18. The lithography system of claim 17, wherein the second detector plane of the second optical detector is also a two-dimensional detector plane, and wherein the processor automatically determines height of the substrate surface relative to the nominal writing plane, x-tilt of the substrate surface relative to the nominal writing plane, and y-tilt of the substrate surface relative to the nominal writing plane.
19. The lithography system of claim 15, wherein the first detector plane and the second detector plane are each a two-dimensional detector plane, and wherein the processor automatically determines an x,y location of a center point of the first reflected beam portion impinging on the first detector plane and automatically determines an x,y location of a center point of the second reflected beam portion impinging on the second detector plane, and utilizes the determined x,y location of the center point of the first reflected beam portion impinging on the first detector plane and the determined x,y location of the center point of the second reflected beam portion impinging on the second detector plane in automatically determining height and tilt of the substrate surface relative to the nominal writing plane of the lithography system, and wherein the lithography system further comprises at least one of a dynamic focus controller for dynamically controlling focus of the writing beam of the lithography system, a dynamic tilt controller for dynamically controlling tilt of the writing beam of the lithography system, or a stage controller for dynamically controlling physical position of the substrate surface within the lithography system, and wherein the processor is coupled to the at least one dynamic focus controller, dynamic tilt controller or stage controller for dynamically adjusting at least one of focus or tilt of the writing beam of the lithography system or physical position of the substrate surface within the lithography system responsive to the determined height and tilt of the substrate surface relative to the nominal writing plane of the lithography system.
Description
TECHNICAL FIELD

The present invention relates in general to lithography systems, and more particularly, to monitoring methods and apparatuses for automatically determining height and tilt of a substrate surface positioned within the lithography system for patterning thereof.

BACKGROUND OF THE INVENTION

A lithography system is a system that applies a desired pattern onto a target portion of a substrate surface, for example, in the manufacture of an integrated circuit (IC). A lithography system employs a patterning structure, which is alternatively referred to as a mask or a reticle, that is used to generate a circuit pattern corresponding to an individual layer of the IC, and its pattern is imaged onto a target portion (e.g., including part of, one or several dies) on the substrate surface or wafer. The substrate surface has a layer of radiation-sensitive material (resist) disposed thereon. The patterned substrate is then developed, and one layer of the circuit pattern appears. When repeated a number of times, the process results in a fully patterned integrated circuit substrate.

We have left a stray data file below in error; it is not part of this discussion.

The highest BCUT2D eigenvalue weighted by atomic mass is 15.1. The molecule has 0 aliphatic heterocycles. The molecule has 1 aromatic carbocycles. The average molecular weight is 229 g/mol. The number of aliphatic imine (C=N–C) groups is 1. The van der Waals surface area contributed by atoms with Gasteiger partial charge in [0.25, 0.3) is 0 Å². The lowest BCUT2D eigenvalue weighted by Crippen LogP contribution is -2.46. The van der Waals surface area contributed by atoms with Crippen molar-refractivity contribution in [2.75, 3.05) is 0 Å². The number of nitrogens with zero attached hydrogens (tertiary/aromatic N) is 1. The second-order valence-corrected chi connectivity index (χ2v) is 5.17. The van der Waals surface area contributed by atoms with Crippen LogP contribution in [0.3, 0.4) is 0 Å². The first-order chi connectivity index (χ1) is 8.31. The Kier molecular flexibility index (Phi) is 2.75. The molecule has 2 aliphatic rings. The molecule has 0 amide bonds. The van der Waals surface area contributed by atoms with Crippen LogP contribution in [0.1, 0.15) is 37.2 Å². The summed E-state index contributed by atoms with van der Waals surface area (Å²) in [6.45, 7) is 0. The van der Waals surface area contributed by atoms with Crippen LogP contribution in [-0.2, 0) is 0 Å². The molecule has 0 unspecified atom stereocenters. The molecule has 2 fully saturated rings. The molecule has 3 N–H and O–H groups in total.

Lithography systems, such as electron beam lithography systems, have a limited depth of focus. Thus, variation of height of the writing surface may result in out-of-focus imaging, which may induce control errors. The height of a substrate surface within a lithography system may vary across the substrate. Not only are there variations in substrate thickness, but also there may be particles between the substrate and its support stage, causing the substrate to deform when held in the stage. If these height variations are not corrected, the surface of the substrate being exposed by the writing beam (for example, the electron writing beam), may be beyond the depth of focus of the optical system, causing blurring of the image of the projected pattern. The substrate may also be tilted with respect to the lithography system, and more particularly, with respect to a nominal or ideal writing plane of the lithography system. This tilt may also appear as an optical de-focusing that varies across the substrate surface.

Various approaches have been disclosed in the art for monitoring and measuring height and/or tilt variations. For example, reference U.S. Pat. Nos. 5,894,132; 6,884,554; 7,072,024; and 7,265,364. Although certain ones of the monitoring approaches described in these Letters Patents do provide a mechanism for ascertaining tilt of a substrate within a lithography system, the approaches are generally complex and/or difficult to align and calibrate, and may have a lower sensitivity than desired, or overly rely on exact positioning of the support stage holding the substrate.